April 6, 1966: A calm morning in Melbourne's eastern suburbs is suddenly shattered by something weird in the sky. Is it a weather balloon? An experimental plane? Or something... totally unknown?
Clayton South, south east of Melbourne, is an average middle class suburb a short distance from the CBD. Established in 1929 as the city expanded south, the Clayton area today is the very picture of modest, well kept ordinariness.
There are houses and apartment buildings, and a number of schools and parks. One of Melbourne;s best universities, Monash, is a short distance away, as is one of Australia's best golf courses, in Kingston Heath.
But Clayton South has as extraordinary footnote in the history of our city; it is also the site of Australia's largest mass UFO Sighting.
April 6, 1966 seemed a typical autumn day for the teachers and students heading into the two local schools; Westall High and Westall State school, the adjacent primary. Nothing seemed out of the ordinary, it was just a day like any other.
Around 11.00am, a class of students at the high school were playing a game of cricket on the sports oval. Other children milled around at the end of their morning break, watching the game or just mucking about.
All of a sudden, out of nowhere, something unusual appeared in the sky. An object, a silver-grey disk or saucer, moving slowly over the school, heading south.
The shock caused by the saucer's appearance was immediate: panic! Some of the children shrieked, while several threw themselves to the ground in fright:
'We were out playing sport on the oval. One of the kids yelled out, "Look! Look up in the sky! It's flying saucers!" And i remember we all looked up and it really was; a flying saucer.'
- Terry Peck, eyewitness
The commotion drew more students and teachers, who ran outside to see what was happening. As many as 100 witnesses at Westall High indicated they saw something in the sky that day, although their testimony varies.
Andrew Greenwood, a science teacher, said he saw a silvery-green disk, about twice the size of a family car.
Joy Clarke, a second form student, said she saw 'three flying saucers.'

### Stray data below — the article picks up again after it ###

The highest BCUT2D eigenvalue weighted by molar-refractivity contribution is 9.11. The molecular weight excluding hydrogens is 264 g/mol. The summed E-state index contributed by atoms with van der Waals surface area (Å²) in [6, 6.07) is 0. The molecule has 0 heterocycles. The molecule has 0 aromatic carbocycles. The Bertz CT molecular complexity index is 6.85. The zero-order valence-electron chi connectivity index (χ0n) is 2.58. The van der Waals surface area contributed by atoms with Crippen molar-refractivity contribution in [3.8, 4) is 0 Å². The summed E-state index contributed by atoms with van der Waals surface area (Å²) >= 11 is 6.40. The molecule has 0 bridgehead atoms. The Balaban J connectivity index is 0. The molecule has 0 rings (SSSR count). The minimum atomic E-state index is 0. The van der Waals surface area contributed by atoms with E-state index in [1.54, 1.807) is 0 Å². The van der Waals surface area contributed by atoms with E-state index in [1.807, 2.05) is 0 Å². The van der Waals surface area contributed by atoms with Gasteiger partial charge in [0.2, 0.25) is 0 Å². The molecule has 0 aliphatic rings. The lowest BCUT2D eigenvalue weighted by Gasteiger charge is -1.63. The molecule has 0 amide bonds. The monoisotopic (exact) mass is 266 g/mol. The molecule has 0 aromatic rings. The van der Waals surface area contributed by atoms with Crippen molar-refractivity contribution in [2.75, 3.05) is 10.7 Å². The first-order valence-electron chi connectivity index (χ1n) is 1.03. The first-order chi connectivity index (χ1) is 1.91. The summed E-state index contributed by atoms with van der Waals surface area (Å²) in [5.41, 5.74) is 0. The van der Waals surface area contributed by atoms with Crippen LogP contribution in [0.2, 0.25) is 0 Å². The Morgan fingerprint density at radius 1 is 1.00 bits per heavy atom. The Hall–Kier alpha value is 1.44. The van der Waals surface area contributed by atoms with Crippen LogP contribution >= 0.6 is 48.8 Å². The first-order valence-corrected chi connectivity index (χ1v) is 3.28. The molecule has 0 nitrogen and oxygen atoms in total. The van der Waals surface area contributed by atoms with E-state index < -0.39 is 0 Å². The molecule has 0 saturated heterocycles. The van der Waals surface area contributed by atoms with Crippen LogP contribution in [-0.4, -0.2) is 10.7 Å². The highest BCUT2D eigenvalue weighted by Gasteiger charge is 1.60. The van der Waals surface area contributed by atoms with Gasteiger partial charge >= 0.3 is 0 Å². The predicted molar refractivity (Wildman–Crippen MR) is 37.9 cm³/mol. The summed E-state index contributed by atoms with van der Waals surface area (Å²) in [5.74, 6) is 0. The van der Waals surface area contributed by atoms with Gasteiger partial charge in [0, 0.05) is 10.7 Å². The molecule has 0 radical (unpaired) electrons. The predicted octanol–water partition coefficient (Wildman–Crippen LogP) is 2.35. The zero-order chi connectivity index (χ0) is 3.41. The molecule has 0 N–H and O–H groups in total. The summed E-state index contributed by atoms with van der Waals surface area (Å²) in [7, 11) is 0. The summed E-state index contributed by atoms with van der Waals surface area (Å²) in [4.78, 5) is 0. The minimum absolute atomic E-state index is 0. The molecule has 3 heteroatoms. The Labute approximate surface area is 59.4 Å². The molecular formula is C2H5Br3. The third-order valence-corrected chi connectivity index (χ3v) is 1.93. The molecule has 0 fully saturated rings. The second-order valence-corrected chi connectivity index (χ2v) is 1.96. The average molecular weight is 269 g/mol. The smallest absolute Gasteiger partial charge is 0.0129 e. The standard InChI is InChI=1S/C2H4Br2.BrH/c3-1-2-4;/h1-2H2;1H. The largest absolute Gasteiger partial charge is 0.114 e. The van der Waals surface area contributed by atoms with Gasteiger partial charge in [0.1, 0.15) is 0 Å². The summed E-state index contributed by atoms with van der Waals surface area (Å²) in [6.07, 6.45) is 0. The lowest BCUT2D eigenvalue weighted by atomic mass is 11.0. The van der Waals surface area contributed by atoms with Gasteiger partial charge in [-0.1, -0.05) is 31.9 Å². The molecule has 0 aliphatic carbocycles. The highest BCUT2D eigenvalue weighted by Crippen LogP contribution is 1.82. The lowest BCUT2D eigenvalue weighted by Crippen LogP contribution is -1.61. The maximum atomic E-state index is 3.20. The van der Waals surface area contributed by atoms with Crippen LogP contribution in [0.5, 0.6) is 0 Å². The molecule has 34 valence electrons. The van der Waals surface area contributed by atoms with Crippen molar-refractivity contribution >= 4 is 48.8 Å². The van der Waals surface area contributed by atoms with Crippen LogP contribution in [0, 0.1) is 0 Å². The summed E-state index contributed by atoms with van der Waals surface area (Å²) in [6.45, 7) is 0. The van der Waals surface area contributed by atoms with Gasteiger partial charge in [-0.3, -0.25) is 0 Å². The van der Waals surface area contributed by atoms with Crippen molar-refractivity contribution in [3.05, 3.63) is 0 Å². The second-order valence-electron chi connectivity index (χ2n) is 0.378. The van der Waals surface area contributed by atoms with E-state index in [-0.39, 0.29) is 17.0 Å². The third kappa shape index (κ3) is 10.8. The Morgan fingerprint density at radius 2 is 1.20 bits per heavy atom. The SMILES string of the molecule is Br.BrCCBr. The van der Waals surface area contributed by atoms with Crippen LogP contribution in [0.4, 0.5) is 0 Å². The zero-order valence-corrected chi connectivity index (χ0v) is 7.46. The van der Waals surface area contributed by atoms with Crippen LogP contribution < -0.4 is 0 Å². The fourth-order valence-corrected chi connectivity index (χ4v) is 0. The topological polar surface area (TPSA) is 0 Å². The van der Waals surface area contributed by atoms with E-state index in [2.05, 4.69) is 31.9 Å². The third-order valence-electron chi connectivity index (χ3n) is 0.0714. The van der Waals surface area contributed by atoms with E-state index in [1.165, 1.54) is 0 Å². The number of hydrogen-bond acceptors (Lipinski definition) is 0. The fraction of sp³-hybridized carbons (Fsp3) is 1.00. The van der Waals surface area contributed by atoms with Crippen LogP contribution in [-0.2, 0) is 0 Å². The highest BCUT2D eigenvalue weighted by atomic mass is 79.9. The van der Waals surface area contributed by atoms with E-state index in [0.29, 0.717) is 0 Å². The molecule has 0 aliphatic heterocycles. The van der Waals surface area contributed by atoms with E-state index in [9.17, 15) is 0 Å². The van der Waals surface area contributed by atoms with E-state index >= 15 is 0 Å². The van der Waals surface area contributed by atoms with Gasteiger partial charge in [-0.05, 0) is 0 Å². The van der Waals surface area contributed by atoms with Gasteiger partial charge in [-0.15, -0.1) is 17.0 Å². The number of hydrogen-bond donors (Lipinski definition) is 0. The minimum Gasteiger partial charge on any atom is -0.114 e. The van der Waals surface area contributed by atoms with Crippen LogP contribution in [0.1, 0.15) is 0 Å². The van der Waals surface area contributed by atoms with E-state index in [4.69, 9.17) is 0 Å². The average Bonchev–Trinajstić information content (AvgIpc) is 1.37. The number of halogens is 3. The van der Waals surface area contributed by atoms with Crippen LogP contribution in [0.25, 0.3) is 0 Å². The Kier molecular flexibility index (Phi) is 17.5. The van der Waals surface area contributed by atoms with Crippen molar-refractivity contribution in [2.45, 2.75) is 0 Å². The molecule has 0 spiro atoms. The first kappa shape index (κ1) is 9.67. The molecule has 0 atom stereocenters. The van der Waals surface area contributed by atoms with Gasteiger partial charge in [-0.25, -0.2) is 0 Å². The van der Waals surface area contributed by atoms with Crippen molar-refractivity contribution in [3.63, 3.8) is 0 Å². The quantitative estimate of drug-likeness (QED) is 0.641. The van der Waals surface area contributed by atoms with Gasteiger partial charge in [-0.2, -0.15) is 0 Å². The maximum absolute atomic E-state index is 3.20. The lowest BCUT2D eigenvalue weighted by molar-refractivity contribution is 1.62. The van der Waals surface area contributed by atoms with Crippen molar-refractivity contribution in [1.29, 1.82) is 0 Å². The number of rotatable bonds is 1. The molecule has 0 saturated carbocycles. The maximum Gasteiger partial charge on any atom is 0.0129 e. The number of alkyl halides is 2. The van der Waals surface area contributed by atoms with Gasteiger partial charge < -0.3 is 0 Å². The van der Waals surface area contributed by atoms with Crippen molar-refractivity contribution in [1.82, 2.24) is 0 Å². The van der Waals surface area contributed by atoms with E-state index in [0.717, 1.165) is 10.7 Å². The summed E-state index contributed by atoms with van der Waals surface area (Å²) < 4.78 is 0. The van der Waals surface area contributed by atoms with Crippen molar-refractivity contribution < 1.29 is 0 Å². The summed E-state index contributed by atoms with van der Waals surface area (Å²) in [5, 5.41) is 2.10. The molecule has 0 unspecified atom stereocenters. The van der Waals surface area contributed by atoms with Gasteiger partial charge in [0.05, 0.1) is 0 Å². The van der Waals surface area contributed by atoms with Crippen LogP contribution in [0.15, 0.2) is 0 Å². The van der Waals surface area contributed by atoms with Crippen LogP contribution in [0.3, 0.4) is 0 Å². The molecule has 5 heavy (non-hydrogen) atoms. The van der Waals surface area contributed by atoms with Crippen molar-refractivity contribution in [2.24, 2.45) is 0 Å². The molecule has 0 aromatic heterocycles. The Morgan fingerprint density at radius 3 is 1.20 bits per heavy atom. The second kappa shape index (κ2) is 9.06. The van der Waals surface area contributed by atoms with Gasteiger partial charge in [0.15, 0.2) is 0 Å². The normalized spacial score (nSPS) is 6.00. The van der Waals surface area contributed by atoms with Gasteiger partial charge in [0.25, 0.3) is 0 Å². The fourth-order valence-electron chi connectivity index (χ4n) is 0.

Some witnesses reported hearing engine noise coming from the object, or that they saw a light aircraft pursuing it.
Other witnesses have refuted these aspects.
The object's trajectory took it over the high school and then over the neighbouring primary school, where its appearance again caused pandemonium. Children in both schools ran around chaotically; crying, yelling, pointing at the sky.
'All the students were just running all over the place, hysterical. My girlfriend and I just sat on the fence - climbed the fence at the school boundary - and we were crying, thinking it was the end of the world.'
- Mary Eastwood, eyewitness
Next to the primary school was an open patch of vacant, overgrown land, called Grange Reserve. The object lost height once it was over the reserve and was witnessed descending behind a stand of trees. A number of excited students made to pursue the craft, some by climbing the school fence.
But after a short pause, probably no more than a couple of minutes, the object ascended from the trees again and departed the area, heading north west. It was soon lost from view, never to be seen again.
Witnesses who made it into the Grange shortly after the object's final disappearance reported seeing a flattened circle on the ground.
Back at the high school, in the immediate aftermath, an attitude of secrecy prevailed. Principal Frank Samblebe shortly called an assembly and told his stunned students that the incident was not to be discussed.
'He didn't want to hear any more about this nonsense. We were not to discuss it ever again.'
- Susanne Savage, Westall student
The press coverage the following day was mixed. The local newspaper, The Dandenong Journal, made the 'Flying Saucer Mystery' its front page.
While The Age ran a smaller, more measured, item in it's local news section.
And it is this second story, the weather balloon, that has come closest to being accepted as an 'official' version of events.
Although the government, state and federal, has always denied any involvement. And diligent checking of the public record by private investigators has also failed to uncover any official reports or documents relating to the Westall event.
The absence of any formal explanation has allowed a fine conspiracy network to spring up around the incident.
It has a global profile as one of the world's most well known UFO events, and is one of the few to feature a large number of credible witnesses.
In 2010, researcher Shane Ryan appeared in a documentary - 'Westall '66' - discussing his investigation of the incident, based on research over a five year period. Through a public appeal, Ryan was able to uncover previously unknown witnesses to the event, and he also spoke to a number of sources within the government, and the armed services.
Ryan's investigation lead him to conclude that the cause of the incident was most likely the crash landing of a secret government aircraft, although he was never able to have this confirmed, on the record.
'It's obvious to me that all those people saw something very strange and unusual. And somebody within the government really didn't want the story to get out.'
- Shane Ryan, Investigator
Ryan's frustration mirrors that of the witnesses to the event, who are now resigned to the fact the truth behind what occurred will probably never come out. As time passes, and memories get hazy, the 'Westall UFO' looks set to remain one of Australia's most intriguing unsolved mysteries.